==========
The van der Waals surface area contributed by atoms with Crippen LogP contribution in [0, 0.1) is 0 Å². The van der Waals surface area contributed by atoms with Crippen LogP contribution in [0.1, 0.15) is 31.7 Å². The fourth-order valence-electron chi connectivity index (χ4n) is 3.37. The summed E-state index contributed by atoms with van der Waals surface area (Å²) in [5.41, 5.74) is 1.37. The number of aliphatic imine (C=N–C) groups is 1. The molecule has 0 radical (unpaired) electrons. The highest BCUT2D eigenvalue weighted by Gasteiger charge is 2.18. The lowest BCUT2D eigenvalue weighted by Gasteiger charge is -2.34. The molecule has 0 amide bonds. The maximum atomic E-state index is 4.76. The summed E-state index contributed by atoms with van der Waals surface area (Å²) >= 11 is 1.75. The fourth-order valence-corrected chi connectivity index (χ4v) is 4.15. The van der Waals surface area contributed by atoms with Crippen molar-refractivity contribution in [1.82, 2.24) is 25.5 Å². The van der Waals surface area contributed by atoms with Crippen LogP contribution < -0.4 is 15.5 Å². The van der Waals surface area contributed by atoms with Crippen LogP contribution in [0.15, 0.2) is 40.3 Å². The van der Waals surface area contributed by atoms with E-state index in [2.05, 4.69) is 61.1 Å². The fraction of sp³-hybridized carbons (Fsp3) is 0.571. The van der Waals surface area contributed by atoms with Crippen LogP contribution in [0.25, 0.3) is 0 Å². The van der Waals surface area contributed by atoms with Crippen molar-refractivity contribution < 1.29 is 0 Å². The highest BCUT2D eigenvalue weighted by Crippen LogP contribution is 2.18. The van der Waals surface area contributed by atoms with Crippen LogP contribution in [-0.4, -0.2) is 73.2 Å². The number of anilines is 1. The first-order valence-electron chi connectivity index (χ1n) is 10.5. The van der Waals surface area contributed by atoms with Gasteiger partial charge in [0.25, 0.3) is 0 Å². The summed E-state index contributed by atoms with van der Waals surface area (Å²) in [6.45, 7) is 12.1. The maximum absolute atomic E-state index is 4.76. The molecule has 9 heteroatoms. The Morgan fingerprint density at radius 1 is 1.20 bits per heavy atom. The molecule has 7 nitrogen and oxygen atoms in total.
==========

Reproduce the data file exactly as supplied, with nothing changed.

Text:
The van der Waals surface area contributed by atoms with Crippen LogP contribution in [0, 0.1) is 0 Å². The van der Waals surface area contributed by atoms with Crippen LogP contribution in [0.1, 0.15) is 31.7 Å². The fourth-order valence-electron chi connectivity index (χ4n) is 3.37. The summed E-state index contributed by atoms with van der Waals surface area (Å²) in [5.41, 5.74) is 1.37. The number of aliphatic imine (C=N–C) groups is 1. The molecule has 0 radical (unpaired) electrons. The highest BCUT2D eigenvalue weighted by Gasteiger charge is 2.18. The lowest BCUT2D eigenvalue weighted by Gasteiger charge is -2.34. The molecule has 0 amide bonds. The maximum atomic E-state index is 4.76. The summed E-state index contributed by atoms with van der Waals surface area (Å²) >= 11 is 1.75. The fourth-order valence-corrected chi connectivity index (χ4v) is 4.15. The van der Waals surface area contributed by atoms with Crippen molar-refractivity contribution in [1.82, 2.24) is 25.5 Å². The van der Waals surface area contributed by atoms with Crippen LogP contribution < -0.4 is 15.5 Å². The van der Waals surface area contributed by atoms with Crippen LogP contribution in [0.15, 0.2) is 40.3 Å². The van der Waals surface area contributed by atoms with E-state index in [2.05, 4.69) is 61.1 Å². The fraction of sp³-hybridized carbons (Fsp3) is 0.571. The van der Waals surface area contributed by atoms with Crippen LogP contribution in [0.25, 0.3) is 0 Å². The van der Waals surface area contributed by atoms with Crippen molar-refractivity contribution < 1.29 is 0 Å². The highest BCUT2D eigenvalue weighted by Crippen LogP contribution is 2.18. The van der Waals surface area contributed by atoms with Crippen LogP contribution in [-0.4, -0.2) is 73.2 Å². The number of anilines is 1. The first-order valence-electron chi connectivity index (χ1n) is 10.5. The van der Waals surface area contributed by atoms with Gasteiger partial charge in [0.25, 0.3) is 0 Å². The summed E-state index contributed by atoms with van der Waals surface area (Å²) in [6.45, 7) is 12.1. The maximum absolute atomic E-state index is 4.76. The molecule has 9 heteroatoms. The Morgan fingerprint density at radius 1 is 1.20 bits per heavy atom. The molecule has 7 nitrogen and oxygen atoms in total.